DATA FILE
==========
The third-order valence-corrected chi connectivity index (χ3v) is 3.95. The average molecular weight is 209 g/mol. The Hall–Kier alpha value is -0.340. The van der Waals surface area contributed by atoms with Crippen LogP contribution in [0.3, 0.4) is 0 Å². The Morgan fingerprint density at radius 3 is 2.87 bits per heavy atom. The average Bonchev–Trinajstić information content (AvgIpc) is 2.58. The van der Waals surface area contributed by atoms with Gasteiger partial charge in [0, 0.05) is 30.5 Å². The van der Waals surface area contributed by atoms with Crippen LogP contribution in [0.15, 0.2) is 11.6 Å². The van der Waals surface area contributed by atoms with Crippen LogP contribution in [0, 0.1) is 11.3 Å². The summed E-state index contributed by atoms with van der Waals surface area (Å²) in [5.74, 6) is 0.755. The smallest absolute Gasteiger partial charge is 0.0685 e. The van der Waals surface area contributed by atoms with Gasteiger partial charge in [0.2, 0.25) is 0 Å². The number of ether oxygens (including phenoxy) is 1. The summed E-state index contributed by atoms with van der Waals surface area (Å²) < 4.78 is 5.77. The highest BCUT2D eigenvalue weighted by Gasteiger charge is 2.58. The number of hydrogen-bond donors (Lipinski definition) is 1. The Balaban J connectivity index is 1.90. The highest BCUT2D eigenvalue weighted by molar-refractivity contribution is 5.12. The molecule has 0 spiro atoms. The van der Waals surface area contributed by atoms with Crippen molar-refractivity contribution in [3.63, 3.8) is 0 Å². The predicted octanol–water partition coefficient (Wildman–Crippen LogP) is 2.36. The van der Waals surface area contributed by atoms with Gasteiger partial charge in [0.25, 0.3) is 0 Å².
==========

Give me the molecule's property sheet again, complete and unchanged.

The third-order valence-corrected chi connectivity index (χ3v) is 3.95. The average molecular weight is 209 g/mol. The Hall–Kier alpha value is -0.340. The van der Waals surface area contributed by atoms with Crippen LogP contribution in [0.3, 0.4) is 0 Å². The Morgan fingerprint density at radius 3 is 2.87 bits per heavy atom. The average Bonchev–Trinajstić information content (AvgIpc) is 2.58. The van der Waals surface area contributed by atoms with Gasteiger partial charge in [0, 0.05) is 30.5 Å². The van der Waals surface area contributed by atoms with Crippen LogP contribution in [0.15, 0.2) is 11.6 Å². The van der Waals surface area contributed by atoms with Crippen LogP contribution in [0, 0.1) is 11.3 Å². The summed E-state index contributed by atoms with van der Waals surface area (Å²) in [5.74, 6) is 0.755. The smallest absolute Gasteiger partial charge is 0.0685 e. The van der Waals surface area contributed by atoms with Gasteiger partial charge in [0.2, 0.25) is 0 Å². The number of ether oxygens (including phenoxy) is 1. The summed E-state index contributed by atoms with van der Waals surface area (Å²) < 4.78 is 5.77. The highest BCUT2D eigenvalue weighted by Gasteiger charge is 2.58. The number of hydrogen-bond donors (Lipinski definition) is 1. The Balaban J connectivity index is 1.90. The highest BCUT2D eigenvalue weighted by molar-refractivity contribution is 5.12. The molecule has 0 spiro atoms. The van der Waals surface area contributed by atoms with Crippen molar-refractivity contribution in [3.63, 3.8) is 0 Å². The predicted octanol–water partition coefficient (Wildman–Crippen LogP) is 2.36. The van der Waals surface area contributed by atoms with Gasteiger partial charge in [0.25, 0.3) is 0 Å².